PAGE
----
Can Hydroponics Feed The World

As part of our series on hydroponics, we’ve taken a look at everything from is hydroponics without plastic possible right through to 5 reasons why hydroponics is important and we’ve finally come to answer the big one – can hydroponics feed the world? It’s no secret that I’m a big fan of hydroponics, but hopefully, this post will be an impartial argument for hydroponics.

Let’s get started!

Can Hydroponics Feed The World? Our Pros and Cons

When I first learned about hydroponics it felt like a revelation, the ability to grow crops bigger and faster than in traditional farming was like a lightbulb moment in my mind. I was so evangelical about the method but as I began to tell more people I kept getting pushback with more and more people asking can hydroponics feed the world or is it just a pipe dream?

We’ve touched on some of these pros and cons before but I feel that it might be useful to do a deep dive into each to expand upon the points.


There are so many upsides to hydroponics and aquaponics that we could write a full post on it. However, the below represent those benefits we believe are most crucial to answering the question can hydroponics feed the world.

Grow anywhere

Up first is the ability of hydroponics to work ANYWHERE. What we’re trying to do with hydroponics is mimic the outside environment but in a way that every part of the system is optimised – from providing the right amount and type of light right through to making sure that plants have the correct level of nutrients for growth.

Water recycling

In this post by Oxfam, they class ‘Production failure’ of crops as the leading reason for famine in Somalia. One of the biggest causes of plants failing is due to a lack of water caused by localised drought.

Within traditional farming, not all the water used to water crops is used by them. In dry regions, a lot of water quite literally falls through the cracks in the soil and goes to waste.

Within a hydroponic system, however, water is constantly being recycled and there’s very little water waste meaning that plants can continuously grow even when water is scarce.

Fewer pesticides

Since hydroponics doesn’t rely on soil, there are significantly fewer pests and plant diseases which means that growers don’t need to rely on pesticides. This is one of the many reasons people cite when discussing if hydroponics can be considered organic.

No Nutrient leaching

While nutrient leaching might seem like an odd term, what it means is that plants don’t need to compete with weeds and other plants for nutrients within the ground. Obviously, this isn’t an issue for hydroponic growers as it’s very rare for weeds to take seed within your grow.

Less Labor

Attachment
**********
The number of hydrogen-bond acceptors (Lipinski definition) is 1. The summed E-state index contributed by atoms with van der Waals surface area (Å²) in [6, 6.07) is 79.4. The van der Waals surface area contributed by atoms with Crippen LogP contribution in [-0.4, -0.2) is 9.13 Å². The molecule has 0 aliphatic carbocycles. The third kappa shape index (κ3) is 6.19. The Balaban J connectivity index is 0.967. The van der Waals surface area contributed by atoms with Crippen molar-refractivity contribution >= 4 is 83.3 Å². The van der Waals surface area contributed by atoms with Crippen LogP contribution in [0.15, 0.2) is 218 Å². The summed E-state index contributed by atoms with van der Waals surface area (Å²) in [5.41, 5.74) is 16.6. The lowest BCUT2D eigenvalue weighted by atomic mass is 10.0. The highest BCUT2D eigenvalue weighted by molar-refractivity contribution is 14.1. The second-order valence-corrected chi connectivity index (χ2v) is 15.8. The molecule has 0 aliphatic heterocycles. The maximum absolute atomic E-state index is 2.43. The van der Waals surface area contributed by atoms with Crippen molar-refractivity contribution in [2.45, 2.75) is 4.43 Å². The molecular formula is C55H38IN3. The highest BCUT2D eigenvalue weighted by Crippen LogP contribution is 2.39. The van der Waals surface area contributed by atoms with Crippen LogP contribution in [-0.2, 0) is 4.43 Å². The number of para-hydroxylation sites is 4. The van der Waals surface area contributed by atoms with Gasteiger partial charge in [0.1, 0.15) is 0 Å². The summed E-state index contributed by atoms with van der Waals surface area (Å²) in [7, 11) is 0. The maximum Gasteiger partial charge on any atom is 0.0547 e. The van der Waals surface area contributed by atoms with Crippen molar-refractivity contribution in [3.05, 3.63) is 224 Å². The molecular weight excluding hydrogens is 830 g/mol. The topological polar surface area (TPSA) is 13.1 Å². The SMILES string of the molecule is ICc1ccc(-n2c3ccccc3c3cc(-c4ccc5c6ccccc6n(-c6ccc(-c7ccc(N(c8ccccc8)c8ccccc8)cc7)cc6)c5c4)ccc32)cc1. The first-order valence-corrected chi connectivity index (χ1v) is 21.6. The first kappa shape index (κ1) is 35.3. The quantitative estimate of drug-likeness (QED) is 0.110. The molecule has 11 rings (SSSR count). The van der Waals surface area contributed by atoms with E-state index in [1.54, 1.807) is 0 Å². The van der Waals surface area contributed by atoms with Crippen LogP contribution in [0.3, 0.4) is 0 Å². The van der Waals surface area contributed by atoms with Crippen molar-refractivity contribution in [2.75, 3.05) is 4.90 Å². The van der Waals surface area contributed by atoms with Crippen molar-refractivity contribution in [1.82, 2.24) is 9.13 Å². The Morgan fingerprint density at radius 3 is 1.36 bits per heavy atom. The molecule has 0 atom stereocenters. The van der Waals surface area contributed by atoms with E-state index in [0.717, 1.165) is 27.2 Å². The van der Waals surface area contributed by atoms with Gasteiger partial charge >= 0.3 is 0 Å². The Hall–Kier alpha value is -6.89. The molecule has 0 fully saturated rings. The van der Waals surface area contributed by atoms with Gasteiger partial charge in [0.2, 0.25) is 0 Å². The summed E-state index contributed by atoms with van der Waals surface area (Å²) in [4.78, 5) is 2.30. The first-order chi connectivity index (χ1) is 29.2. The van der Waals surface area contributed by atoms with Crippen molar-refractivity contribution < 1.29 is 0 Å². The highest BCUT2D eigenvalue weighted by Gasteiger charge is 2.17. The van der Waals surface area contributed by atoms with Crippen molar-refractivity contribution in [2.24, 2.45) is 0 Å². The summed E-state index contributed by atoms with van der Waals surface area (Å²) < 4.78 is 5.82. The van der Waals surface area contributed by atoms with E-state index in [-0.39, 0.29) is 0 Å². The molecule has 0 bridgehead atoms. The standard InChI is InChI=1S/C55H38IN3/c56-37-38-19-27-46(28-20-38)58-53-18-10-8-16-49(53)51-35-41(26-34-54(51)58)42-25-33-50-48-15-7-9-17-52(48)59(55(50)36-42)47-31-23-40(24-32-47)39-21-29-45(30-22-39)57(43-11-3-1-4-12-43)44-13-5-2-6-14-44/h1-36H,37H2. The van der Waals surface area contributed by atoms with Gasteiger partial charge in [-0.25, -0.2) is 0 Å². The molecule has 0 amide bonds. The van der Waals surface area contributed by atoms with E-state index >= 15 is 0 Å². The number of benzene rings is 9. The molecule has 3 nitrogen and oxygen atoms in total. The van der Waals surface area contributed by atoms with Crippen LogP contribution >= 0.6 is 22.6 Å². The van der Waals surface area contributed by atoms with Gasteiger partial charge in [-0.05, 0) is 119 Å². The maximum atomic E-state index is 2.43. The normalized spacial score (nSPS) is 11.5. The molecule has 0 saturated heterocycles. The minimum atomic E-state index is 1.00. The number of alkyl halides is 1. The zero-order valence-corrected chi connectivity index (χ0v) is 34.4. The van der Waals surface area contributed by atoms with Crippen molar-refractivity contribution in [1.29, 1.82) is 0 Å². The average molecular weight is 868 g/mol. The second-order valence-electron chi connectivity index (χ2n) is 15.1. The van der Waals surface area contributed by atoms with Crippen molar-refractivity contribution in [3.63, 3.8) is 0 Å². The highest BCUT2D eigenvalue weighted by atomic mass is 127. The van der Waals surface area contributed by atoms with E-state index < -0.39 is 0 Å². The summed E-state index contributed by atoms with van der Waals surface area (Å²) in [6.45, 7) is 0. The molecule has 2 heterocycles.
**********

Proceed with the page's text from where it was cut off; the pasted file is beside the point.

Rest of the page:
As everything is designed to work in an optimised space and setup you need fewer people to manage the system with many of the traditional tasks like tilling, weeding and watering rendered obsolete.

Year-round growing

Finally, because you bring the optimal outdoor growing conditions indoors, you’re not limited by growing seasons. This means you can constantly grow year-round.


Okay, so now that we’ve looked at the pros, it’s time to look at some of the negatives. While it’s easy to think of hydroponics as a win-win system there are some valid points that have been raised by critics such as 2015 in The Guardian.

Thankfully many of these criticisms don’t pack the punch they once did thanks to falling technology costs, however, we should consider them all out of fairness.

Expensive Set-Up

While you can certainly grow plants using a passive hydroponics setup using something like the wick system, which requires nothing more than a 2L soda bottle and some wicking material to create a system that can produce enough food to feed, say a small village will need an active hydroponics system to be built and this comes at a cost.

Most passive systems require air stones, water pumps, and led or cfl grow lights.

Over-reliance on electricity

Okay, so this is the undeniable chink in the hydroponic armour – a reliance on electricity to run the pumps and lights.

Things go wrong faster

Because things are so optimised, when things go wrong, they go wrong significantly quicker. This means you need to constantly keep an eye on everything from TDS to electrical current levels in the system.

Waterborne diseases

Finally, unless you’ve really locked down your system hygiene control, you can suffer from waterborne diseases that can quickly spread through your system.

What Is Hydroponic TDS?

Hydroponic TDS stands for Totally Dissolved Solids and is a measure of the number of ions, molecules or particles dissolved in water that can’t be filtered away using a two-micrometer filter.

We use TDS within freshwater environments (which is why it’s important for hydroponics). For saltwater environments we use the term “salinity”, however, it’s essentially the same thing.

Why It’s Important